We ended up designing a railing that would surround the entire stadium and have brail labels for each different area (such as student section, hot dog stand, ect.) to help with navigation throughout the stadium hopefully decreasing uneasiness of the unknown. We presented this to the class and they had mainly positive feedback however during the ideation stage we wished we could ask questions to the user group to determine whether our solution would be useful.

Overall, this class opened our eyes to the design process and I look forward to transferring these skills towards our own ideation process towards our semester project.

Further Learnings from Printing Fusion Design: Nozzle Size

As a side note: Last week I printed the desk cord organizer that I had designed using Fusion 360 and have included pictures of the final product as well. With each print, I learn something new. This, like the phone stand had a balance issue however I could solve that by using a command strip to attach the organizer to my desk so that the cords would not immediately pull it towards the floor and it works quite well.

Additionally, the first few prints I didn’t understand how the nozzle size impacted the print, however I now know that using a 0.4 nozzle is typically the standard however will be much slower to print than the .8 nozzle. This makes sense, thinking about it as the .8 extrudes twice as fast due to the larger size, it is able to cut the print time in half. The down side of this is that it may not be able to capture as many small details if there are thin lines. Additionally, I learned that if using supports, it is quite difficult to remove .8 supports however .4 supports are easy to remove due to thinner lines and less strength in the material. If interested in learning more about how the nozzle size impacts the print you can refer to the 2 links below that I used.



Week 5 Reflection

In our fifth week, BADM 395 hosted Design for America. Design for America (DFA) is a registered student organization on the University campus, as well as a nationwide group of creators dedicated to using 3D printing technology to better the world around them. The four guest speakers from DFA introduced us to their six-step plan to solve the issues that arise in any project. The first three steps are based on understanding while the final three steps deal with the creation process. Identify, immerse, reframe, ideate, build, and test makes up the six-step method. One concept the DFA team explained in detail was the interwoven nature of the six steps. While the team often starts with identifying, immersing, and reframing, they often ideate, build, and test prototypes. To truly have an effective finished product, the DFA team must use the six steps multiple times and often out of order. After teaching us their strategy, the DFA team challenged us to make a build for someone with a disability.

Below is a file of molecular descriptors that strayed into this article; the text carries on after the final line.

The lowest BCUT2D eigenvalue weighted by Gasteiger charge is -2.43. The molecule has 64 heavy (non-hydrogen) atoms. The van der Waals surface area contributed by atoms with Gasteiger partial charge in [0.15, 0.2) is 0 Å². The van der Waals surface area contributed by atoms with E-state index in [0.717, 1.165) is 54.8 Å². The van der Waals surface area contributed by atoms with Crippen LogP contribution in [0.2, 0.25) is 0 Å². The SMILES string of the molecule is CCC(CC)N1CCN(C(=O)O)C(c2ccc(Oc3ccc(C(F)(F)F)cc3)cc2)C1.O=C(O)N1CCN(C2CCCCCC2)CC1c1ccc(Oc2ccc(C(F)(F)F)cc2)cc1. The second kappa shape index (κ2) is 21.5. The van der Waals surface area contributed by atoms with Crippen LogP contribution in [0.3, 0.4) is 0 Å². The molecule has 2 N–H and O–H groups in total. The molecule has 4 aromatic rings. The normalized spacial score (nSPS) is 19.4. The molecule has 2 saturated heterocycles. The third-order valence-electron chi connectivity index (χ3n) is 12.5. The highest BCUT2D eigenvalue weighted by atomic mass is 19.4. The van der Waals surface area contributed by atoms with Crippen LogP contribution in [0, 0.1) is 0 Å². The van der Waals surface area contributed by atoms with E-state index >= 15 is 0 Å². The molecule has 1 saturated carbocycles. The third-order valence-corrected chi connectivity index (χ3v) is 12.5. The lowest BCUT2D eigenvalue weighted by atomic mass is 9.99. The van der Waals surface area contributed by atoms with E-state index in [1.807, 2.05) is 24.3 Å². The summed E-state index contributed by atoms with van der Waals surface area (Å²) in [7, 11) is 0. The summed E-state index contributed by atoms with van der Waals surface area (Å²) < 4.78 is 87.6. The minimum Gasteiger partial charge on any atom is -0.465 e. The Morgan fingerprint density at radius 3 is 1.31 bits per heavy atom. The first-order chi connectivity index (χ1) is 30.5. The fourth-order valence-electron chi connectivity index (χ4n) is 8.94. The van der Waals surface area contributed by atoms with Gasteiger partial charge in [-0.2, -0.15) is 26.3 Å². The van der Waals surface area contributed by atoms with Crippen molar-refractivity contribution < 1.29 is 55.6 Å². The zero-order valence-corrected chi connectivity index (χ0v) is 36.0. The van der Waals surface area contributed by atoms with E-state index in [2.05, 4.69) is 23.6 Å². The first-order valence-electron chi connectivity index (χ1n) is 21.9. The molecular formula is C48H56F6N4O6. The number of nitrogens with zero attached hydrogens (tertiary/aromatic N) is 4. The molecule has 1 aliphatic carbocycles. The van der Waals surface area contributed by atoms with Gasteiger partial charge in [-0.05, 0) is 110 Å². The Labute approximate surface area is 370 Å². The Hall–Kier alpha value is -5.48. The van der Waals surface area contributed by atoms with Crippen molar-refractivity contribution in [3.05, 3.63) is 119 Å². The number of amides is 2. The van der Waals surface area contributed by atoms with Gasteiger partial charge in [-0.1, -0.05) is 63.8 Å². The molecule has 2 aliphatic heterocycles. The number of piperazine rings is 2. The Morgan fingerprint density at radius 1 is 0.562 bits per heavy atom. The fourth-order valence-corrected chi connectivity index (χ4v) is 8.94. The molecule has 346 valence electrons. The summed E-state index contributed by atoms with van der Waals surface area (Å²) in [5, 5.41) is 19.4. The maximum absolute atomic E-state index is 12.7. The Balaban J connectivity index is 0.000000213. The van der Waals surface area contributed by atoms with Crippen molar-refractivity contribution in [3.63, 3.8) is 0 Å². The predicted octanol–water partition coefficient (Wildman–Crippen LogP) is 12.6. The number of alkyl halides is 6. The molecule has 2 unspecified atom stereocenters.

This was a great opportunity for us to learn about the challenges and potential solutions for the physically disabled. After some discussion with my team, we settled on Jess because she is a college student just like us. Jess, a blind woman, attends UT Austin and is having a hard time adapting to social situations. The case explained that Jess enjoyed the excitement of football games but couldn’t traverse the stadium without help from her friends. During the understanding phases of our creation, we identified the problem, tried to immerse ourselves in her situation, and reframed the issue. After writing down assumptions, people she interacts with, and her activities, we began designing a walking stick for Jess. Fitted with Bluetooth, GPS, and a motion sensor we aimed to help Jess navigate through Austin. Our prototype was made of pipe cleaners and our final product was made of Play-Doh. We outfitted Jess with Bluetooth headphones that relay important information to her such as incoming objects. We would pair these headphones with Jess’ phone to allow her to quickly communicate with her friends. Overall, the building process was an insightful and humbling project. I look forward to seeing more innovation from DFA.


Working with DFA taught me the importance of having a maker mindset. In the above video, you can see Infosys Foundation sponsoring a creative session for children to let their imagination run wild. At Infosys, they are more interested in teaching students the steps of idea creation rather than restricting their creativity by having an arbitrary goal. Even with the right mindset, you can still fail multiple times. However, having a maker mindset can turn those failures into lessons for future builds. Infosys shows how having the right mindset can ensure success.